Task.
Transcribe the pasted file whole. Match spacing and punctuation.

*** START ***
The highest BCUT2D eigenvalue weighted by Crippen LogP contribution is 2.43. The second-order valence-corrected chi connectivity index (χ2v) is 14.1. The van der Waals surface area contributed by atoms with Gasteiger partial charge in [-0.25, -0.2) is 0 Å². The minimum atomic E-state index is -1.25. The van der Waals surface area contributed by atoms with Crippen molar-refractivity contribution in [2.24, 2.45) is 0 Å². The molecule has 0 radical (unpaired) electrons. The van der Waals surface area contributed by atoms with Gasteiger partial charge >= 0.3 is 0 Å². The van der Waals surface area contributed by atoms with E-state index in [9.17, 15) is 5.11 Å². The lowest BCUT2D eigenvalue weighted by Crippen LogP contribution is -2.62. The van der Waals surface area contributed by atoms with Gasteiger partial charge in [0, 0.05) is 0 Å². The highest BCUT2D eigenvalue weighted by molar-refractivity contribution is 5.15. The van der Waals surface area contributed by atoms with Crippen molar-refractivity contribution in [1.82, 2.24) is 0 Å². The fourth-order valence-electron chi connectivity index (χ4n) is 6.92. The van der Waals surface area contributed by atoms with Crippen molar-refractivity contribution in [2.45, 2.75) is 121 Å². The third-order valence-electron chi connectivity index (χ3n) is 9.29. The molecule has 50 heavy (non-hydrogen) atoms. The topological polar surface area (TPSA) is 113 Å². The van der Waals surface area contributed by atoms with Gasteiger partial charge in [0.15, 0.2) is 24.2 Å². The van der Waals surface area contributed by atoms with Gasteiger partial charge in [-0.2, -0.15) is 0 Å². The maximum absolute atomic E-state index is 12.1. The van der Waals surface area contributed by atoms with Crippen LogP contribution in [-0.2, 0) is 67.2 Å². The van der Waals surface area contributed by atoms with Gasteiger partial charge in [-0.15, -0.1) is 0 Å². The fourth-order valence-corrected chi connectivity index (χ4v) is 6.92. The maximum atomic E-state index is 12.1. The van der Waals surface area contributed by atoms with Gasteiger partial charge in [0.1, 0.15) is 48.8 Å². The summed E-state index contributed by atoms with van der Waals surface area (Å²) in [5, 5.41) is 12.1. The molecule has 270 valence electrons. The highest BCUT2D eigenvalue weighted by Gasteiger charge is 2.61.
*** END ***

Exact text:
The highest BCUT2D eigenvalue weighted by Crippen LogP contribution is 2.43. The second-order valence-corrected chi connectivity index (χ2v) is 14.1. The van der Waals surface area contributed by atoms with Gasteiger partial charge in [-0.25, -0.2) is 0 Å². The minimum atomic E-state index is -1.25. The van der Waals surface area contributed by atoms with Crippen molar-refractivity contribution in [2.24, 2.45) is 0 Å². The molecule has 0 radical (unpaired) electrons. The van der Waals surface area contributed by atoms with Gasteiger partial charge >= 0.3 is 0 Å². The van der Waals surface area contributed by atoms with E-state index in [9.17, 15) is 5.11 Å². The lowest BCUT2D eigenvalue weighted by Crippen LogP contribution is -2.62. The van der Waals surface area contributed by atoms with Gasteiger partial charge in [0, 0.05) is 0 Å². The highest BCUT2D eigenvalue weighted by molar-refractivity contribution is 5.15. The van der Waals surface area contributed by atoms with Crippen molar-refractivity contribution in [1.82, 2.24) is 0 Å². The fourth-order valence-electron chi connectivity index (χ4n) is 6.92. The van der Waals surface area contributed by atoms with Crippen molar-refractivity contribution in [2.45, 2.75) is 121 Å². The third-order valence-electron chi connectivity index (χ3n) is 9.29. The molecule has 50 heavy (non-hydrogen) atoms. The topological polar surface area (TPSA) is 113 Å². The van der Waals surface area contributed by atoms with Gasteiger partial charge in [0.15, 0.2) is 24.2 Å². The van der Waals surface area contributed by atoms with Gasteiger partial charge in [-0.2, -0.15) is 0 Å². The maximum absolute atomic E-state index is 12.1. The van der Waals surface area contributed by atoms with Crippen LogP contribution in [-0.2, 0) is 67.2 Å². The van der Waals surface area contributed by atoms with Gasteiger partial charge in [-0.15, -0.1) is 0 Å². The fourth-order valence-corrected chi connectivity index (χ4v) is 6.92. The maximum atomic E-state index is 12.1. The van der Waals surface area contributed by atoms with Gasteiger partial charge in [0.1, 0.15) is 48.8 Å². The summed E-state index contributed by atoms with van der Waals surface area (Å²) in [5, 5.41) is 12.1. The molecule has 270 valence electrons. The highest BCUT2D eigenvalue weighted by Gasteiger charge is 2.61.